Hopeful Creations

 

Written for Homes of Living Hope by Linda Schulte

BRIDGEWATER, NJ -It was a life changing lesson in compassion, awareness and humanity as the team of Art Teacher, Mary Lynn Hawkinson and Home Improvement Teacher, Mark Dubyna, of Bridgewater-Raritan Regional High School (BRHS), brought the best student talent together to work diligently for nearly two years to complete two trailers that ended up half way around the world to benefit the people in Pader, Uganda for The Homes of Living Hope organization.

Hawkinson recruited BRHS’s 22 National Art Society students to assist her with designing the murals for the outside of the two trailers, while Dubyna had the vision to have a working classroom by building inside the trailer with his Home Improvement Class since his actual classroom is a computer lab. The trailer would allow his 60 students to apply their knowledge of framing, electrical, plumbing and flooring. After giving the assignment to his classes several years ago to find a group that could benefit from receiving the trailer, one student came up with the Homes of Living Hope organization.

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During class, BRHS students saw videos of how the people in Uganda live; this created awareness for them as many students broke into tears seeing how difficult their life is. It also gave them an appreciation for what they have and how they can truly make a difference.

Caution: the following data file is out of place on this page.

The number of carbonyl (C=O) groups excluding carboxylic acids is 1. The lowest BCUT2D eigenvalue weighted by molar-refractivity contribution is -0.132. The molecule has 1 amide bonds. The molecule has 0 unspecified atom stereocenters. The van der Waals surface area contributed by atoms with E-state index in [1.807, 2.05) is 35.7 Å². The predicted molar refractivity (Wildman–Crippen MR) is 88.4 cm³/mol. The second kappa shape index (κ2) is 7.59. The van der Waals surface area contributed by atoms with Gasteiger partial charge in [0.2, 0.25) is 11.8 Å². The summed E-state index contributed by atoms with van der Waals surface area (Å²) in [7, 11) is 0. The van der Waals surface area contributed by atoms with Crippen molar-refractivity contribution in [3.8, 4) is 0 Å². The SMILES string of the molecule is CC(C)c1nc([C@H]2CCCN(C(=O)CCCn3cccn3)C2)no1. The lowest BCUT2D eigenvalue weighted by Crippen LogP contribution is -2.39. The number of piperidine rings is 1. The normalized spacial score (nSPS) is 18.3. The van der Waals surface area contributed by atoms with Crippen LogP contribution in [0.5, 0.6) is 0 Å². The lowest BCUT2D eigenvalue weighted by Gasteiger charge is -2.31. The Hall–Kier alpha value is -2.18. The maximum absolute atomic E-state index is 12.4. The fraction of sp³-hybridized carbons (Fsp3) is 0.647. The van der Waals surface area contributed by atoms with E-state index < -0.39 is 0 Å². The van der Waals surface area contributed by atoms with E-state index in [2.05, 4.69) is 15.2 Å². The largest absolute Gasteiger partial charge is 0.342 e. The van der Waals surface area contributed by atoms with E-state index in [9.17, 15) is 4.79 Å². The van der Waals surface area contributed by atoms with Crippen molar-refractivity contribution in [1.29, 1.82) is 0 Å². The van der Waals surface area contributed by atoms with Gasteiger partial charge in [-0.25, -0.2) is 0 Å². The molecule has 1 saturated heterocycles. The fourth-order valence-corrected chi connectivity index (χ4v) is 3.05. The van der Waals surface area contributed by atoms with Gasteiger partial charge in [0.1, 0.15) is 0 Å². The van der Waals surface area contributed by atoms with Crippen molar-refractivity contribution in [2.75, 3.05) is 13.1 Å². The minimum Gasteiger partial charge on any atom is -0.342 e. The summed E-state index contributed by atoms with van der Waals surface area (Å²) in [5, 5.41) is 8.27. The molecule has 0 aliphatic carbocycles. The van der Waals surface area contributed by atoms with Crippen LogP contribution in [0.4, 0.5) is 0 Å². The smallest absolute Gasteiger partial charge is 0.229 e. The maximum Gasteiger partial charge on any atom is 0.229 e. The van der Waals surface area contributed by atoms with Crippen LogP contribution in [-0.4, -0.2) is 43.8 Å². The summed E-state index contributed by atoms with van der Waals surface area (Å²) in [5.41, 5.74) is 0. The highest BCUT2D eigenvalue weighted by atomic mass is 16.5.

“The reason we’re doing this is for the people of Uganda to help the community in ways our youth could never understand – poverty that is so horrendous that it can never be understood, in many cases children are raising children due to all the unrest and the AIDS epidemic. They live on sheets on the ground like traveling gypsies and spend the whole day looking for food. The two trailers we just finished are being used as vocational centers to help educate Uganda’s children for future careers or trades,” said Hawkinson.

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Outside, the trailers were colorfully graced with art work featuring Ugandan life with inspiration coming directly from their culture – African women with pots on their heads walking into the sunset, and the crested crane bird of the country as a predominant theme. One student even dressed up as the bird itself and was the living model so the other students could draw it better. Inside, the Home Improvement students did shelving, flooring and the electricity; making the trailer completely functional. Hawkinson and her team created pastel pictures dedicated to African life, people, birds and the landscape which all decorated the interior.

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Community Day in April, brought the BRHS art staff, students and families together as many hands and hearts helped paint, and celebrate all that went into the trailers. In total there were more than 50 in attendance. Lowes generously donated several gallons of paint for the project and many staff members volunteered their time that day.

After completion of the trailers, they were filled with donated bikes, games, books, toys, gardening tools, and medical supplies. The 8’ wide 40’ long trailer left BR and headed to Uganda at the end of April.

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Hawkinson said that it’s like bringing culture to their world, since they’re not exposed to it, commenting that when the trailers arrive the people are so excited to see it that they touch it in amazement.

Dubyna stated, “First, I love that we have a hands on project that gives the students the opportunity to try the skills we go over in class. Second, it does feel good to know that we are building something that is going to help a lot of people, and make their lives a little better.”

Both teachers plan to continue doing the project as it had such an impact on their lives and their students